"But wait!" I hear you cry. Aren't I some sort of raving atheist? Don't I worship Charles Darwin? Don't I marry gay couples for the fun of it?

Sorry, no. I, like just about every other person, cannot fit neatly under a label. Some would say that I'm just diluting my beliefs, since I'm spread to thin and therefore more susceptible to assailing of my position. For example, aren't I a hypocrite (or at least a bad Christian) if I both celebrate Christmas and excoriate those who fervently advocate Christ? Probably. I am the sort of person who lives a just and moral life as I understand it, and will not allow myself to force any other horses to the water and make them drink.

In the past few years, I've learned that I'm not doing it correctly. To be a Christian is to be out, pounding the streets! If I'm not out bringing everyone the Message, then I'm no kind of Christian. If I'm not telling everyone how great God has been in my life, then I'm falling behind all the others who meet their quotas.


Be careful not to do your 'acts of righteousness' before men, to be seen by them. If you do, you will have no reward from your Father in heaven. -- Matthew 6:1

When I made the transition to "high school" Sunday school, they started public prayer. People who talked about all the great things that God and Jesus had done for them got rewarded with applause and praise from the youth ministers. People who didn't mention them were prompted to include them, or that all glory is His. It was at this point that I first doubted that I was a true Christian. I never felt like God was involved in me taking tests, getting a job, or doing good works. Doesn't He have bigger things He should be doing? Because I'd rather God be working on getting people to stop hunger and war; I can (and should!) study on my own.

But when I tried to explain this to people, they simply said that since God was everywhere, he could do it all at the same time. And that even if I didn't want or need his help, he was still helping. If I didn't think I wanted it, God still helped because he loved me, and if I didn't think I needed it, then God was still helping, but He was also making me feel like I was doing it by myself. "Wow," I thought. "God's kind of a prick." He gives me the feeling that I want to work myself, freeing up his attentions for more deserving areas, but then he goes ahead and helps anyway, since I can't do it without God's help?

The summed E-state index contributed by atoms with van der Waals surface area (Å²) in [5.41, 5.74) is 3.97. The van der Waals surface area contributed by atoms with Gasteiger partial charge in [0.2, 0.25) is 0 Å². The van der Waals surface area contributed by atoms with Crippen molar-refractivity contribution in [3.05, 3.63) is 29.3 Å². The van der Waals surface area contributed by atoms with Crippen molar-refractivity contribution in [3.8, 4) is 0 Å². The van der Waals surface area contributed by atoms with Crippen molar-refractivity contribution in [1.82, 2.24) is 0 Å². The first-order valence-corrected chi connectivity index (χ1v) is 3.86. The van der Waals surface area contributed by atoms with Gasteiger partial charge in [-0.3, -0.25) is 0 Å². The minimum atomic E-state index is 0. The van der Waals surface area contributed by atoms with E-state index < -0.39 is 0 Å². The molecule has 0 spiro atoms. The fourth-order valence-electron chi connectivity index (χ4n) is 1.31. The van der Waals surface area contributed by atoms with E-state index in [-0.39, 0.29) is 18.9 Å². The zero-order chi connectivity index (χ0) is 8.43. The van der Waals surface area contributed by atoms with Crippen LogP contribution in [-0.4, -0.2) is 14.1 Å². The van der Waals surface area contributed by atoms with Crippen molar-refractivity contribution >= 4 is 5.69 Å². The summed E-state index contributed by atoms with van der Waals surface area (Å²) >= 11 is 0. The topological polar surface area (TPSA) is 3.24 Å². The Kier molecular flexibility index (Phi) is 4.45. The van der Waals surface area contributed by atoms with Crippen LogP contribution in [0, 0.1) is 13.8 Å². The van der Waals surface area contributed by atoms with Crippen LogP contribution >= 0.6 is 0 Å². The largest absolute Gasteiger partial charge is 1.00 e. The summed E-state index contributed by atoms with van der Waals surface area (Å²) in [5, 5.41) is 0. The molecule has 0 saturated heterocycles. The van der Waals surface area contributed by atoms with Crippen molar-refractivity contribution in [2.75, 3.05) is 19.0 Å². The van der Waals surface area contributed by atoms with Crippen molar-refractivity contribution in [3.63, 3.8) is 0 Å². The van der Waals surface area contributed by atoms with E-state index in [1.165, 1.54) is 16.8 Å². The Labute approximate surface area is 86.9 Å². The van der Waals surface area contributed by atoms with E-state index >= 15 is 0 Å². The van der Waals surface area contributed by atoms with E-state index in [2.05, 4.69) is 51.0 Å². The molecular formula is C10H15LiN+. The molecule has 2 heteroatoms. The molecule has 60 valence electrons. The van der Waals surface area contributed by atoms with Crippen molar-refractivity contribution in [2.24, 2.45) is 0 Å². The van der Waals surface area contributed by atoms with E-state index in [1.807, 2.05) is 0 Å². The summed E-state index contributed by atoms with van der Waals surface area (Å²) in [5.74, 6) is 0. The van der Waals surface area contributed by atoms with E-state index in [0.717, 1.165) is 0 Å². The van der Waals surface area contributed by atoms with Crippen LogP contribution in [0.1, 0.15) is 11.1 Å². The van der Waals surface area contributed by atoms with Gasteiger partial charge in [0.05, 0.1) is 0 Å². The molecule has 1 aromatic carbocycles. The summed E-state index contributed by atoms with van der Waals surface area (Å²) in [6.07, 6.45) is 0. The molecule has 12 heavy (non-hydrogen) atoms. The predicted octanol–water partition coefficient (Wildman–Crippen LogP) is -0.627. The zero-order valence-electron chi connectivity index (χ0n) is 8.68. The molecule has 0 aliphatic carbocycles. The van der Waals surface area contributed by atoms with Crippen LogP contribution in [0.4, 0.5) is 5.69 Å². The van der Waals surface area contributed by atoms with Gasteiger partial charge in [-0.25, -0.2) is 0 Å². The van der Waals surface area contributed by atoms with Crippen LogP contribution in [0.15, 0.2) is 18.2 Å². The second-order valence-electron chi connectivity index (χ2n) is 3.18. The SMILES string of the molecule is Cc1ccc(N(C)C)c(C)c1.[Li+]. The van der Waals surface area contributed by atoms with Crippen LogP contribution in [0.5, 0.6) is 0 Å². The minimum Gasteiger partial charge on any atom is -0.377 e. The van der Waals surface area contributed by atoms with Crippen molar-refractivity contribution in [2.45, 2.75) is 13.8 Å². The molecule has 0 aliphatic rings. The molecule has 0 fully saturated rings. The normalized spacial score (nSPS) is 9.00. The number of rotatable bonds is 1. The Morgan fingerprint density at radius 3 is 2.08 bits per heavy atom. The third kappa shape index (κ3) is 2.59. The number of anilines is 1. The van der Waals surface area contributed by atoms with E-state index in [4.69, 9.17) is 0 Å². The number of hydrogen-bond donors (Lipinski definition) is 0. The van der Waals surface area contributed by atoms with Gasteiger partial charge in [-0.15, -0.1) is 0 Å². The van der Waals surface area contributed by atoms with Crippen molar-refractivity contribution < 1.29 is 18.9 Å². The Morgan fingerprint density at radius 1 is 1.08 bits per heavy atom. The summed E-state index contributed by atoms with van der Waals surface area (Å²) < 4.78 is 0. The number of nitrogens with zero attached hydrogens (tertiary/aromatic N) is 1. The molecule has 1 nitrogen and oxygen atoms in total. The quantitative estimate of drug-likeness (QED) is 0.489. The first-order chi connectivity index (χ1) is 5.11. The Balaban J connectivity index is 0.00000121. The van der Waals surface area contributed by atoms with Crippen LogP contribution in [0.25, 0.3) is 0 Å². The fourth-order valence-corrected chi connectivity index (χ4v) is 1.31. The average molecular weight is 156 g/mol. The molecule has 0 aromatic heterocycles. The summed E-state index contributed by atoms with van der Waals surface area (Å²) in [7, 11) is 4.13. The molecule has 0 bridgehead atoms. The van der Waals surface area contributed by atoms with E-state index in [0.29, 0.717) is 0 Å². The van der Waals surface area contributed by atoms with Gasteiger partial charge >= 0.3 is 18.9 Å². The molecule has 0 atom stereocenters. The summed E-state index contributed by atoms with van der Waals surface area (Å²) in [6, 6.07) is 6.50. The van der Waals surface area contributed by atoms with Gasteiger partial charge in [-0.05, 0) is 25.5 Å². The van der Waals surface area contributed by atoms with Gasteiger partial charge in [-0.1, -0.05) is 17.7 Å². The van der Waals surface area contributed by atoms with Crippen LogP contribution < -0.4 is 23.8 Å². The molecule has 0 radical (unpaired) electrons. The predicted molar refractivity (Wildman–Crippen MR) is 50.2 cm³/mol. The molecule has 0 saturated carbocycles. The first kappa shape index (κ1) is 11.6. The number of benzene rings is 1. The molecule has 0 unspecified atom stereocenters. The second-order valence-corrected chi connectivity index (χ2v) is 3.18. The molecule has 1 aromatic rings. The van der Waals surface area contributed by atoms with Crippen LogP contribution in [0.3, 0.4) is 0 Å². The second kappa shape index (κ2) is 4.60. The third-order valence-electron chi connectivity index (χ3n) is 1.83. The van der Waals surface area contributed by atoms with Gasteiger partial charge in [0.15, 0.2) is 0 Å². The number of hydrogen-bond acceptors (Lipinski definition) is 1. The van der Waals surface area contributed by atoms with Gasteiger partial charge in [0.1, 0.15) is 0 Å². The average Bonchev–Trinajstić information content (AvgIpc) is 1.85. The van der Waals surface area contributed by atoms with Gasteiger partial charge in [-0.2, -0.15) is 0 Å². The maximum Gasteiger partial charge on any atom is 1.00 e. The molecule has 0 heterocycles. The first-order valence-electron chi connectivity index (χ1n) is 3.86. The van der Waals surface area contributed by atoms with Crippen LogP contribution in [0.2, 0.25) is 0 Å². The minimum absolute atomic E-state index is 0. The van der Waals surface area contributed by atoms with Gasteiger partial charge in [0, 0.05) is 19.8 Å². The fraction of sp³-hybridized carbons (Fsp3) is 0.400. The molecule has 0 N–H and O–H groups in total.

No thanks.

And over the years I came to understand what being a Christian is, in today's age. It is acknowledging His glory. It's believing that God's son was somehow God himself. It's trying to round up everyone under the banner, because only the Bible is correct and divinely inspired (I accidentally wrote "sinspired" here. Paging Dr. Freud!). It's going out and making apostles of all nations. It's hearing about loving even the sinners, but hating the sins.

And I realized that even though I had always considered myself a Christian, I was wrong. I am not, and I never was. This would be a good time to use the old Ronald Reagan cliche about "I didn't leave the Democratic party; it left me!" I thought about using it, but then I realized that's a cop out. Christianity didn't leave me; it was just never explained in detail earlier. Ceremonies that I thought I understood were actually about something different. And it turned out that no matter how much I felt independent; no matter how much I learned the value of humility and passing help to others who needed it; no matter how much internal progress I went through to allow myself to do things I couldn't before, I couldn't escape the fact that God had his hand in everything. I wasn't doing anything praiseworthy or groundbreaking other than following God's trail of invisible breadcrumbs. All glory is His.

So I made the decision. And to this day, people still tell me that God's inspiring everything I do. That God is testing me. That God never lets go. That God gave me stubbornness to eventually bring me back to him. Well, God also made me intelligent enough to know self-righteous desperation and vindictive sniping when I hear it.

When I die, I'll no doubt be consigned to Hell. But if everyone who makes up the public face of evangelical Christianity is in Heaven, then I wouldn't touch it with a ten-foot pole. I'll burn in eternal torment, and if even the smallest part of me is still conscious of myself, I'll know it's for the better. I'd rather be tortured next to Socrates, Mohandas Ghandi, and Oscar Wilde, than play my harp next to James Dobson, Jerry Johnston, and Fred Phelps.

So, I like Christmas. I like it because it is a fading reminder of what I thought Christianity was about. I like it because it reminds me who I am, and it reminds me what's important. And it tells me that even though good things don't last long, they'll come around again, soon enough.